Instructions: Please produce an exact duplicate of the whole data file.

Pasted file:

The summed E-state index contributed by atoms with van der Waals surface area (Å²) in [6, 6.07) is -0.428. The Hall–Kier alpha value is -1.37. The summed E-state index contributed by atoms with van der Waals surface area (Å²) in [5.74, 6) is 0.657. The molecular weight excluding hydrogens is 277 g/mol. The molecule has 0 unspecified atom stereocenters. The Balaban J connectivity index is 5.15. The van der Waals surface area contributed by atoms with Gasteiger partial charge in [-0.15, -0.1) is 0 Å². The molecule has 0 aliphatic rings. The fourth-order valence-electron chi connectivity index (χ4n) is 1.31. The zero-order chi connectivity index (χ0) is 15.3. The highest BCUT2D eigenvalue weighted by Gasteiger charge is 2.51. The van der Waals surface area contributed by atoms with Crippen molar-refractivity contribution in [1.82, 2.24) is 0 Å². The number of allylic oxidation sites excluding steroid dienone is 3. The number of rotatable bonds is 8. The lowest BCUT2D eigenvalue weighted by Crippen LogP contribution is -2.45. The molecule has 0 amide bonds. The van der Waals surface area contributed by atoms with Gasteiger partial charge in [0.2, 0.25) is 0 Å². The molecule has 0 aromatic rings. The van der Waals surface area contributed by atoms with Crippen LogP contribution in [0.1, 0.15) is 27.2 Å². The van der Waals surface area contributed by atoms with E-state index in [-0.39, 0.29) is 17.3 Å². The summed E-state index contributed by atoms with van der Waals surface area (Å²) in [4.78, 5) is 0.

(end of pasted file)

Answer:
The summed E-state index contributed by atoms with van der Waals surface area (Å²) in [6, 6.07) is -0.428. The Hall–Kier alpha value is -1.37. The summed E-state index contributed by atoms with van der Waals surface area (Å²) in [5.74, 6) is 0.657. The molecular weight excluding hydrogens is 277 g/mol. The molecule has 0 unspecified atom stereocenters. The Balaban J connectivity index is 5.15. The van der Waals surface area contributed by atoms with Gasteiger partial charge in [-0.15, -0.1) is 0 Å². The molecule has 0 aliphatic rings. The fourth-order valence-electron chi connectivity index (χ4n) is 1.31. The zero-order chi connectivity index (χ0) is 15.3. The highest BCUT2D eigenvalue weighted by Gasteiger charge is 2.51. The van der Waals surface area contributed by atoms with Crippen molar-refractivity contribution in [1.82, 2.24) is 0 Å². The number of allylic oxidation sites excluding steroid dienone is 3. The number of rotatable bonds is 8. The lowest BCUT2D eigenvalue weighted by Crippen LogP contribution is -2.45. The molecule has 0 amide bonds. The van der Waals surface area contributed by atoms with Gasteiger partial charge in [0.2, 0.25) is 0 Å². The molecule has 0 aromatic rings. The van der Waals surface area contributed by atoms with Crippen LogP contribution in [0.1, 0.15) is 27.2 Å². The van der Waals surface area contributed by atoms with E-state index in [-0.39, 0.29) is 17.3 Å². The summed E-state index contributed by atoms with van der Waals surface area (Å²) in [4.78, 5) is 0.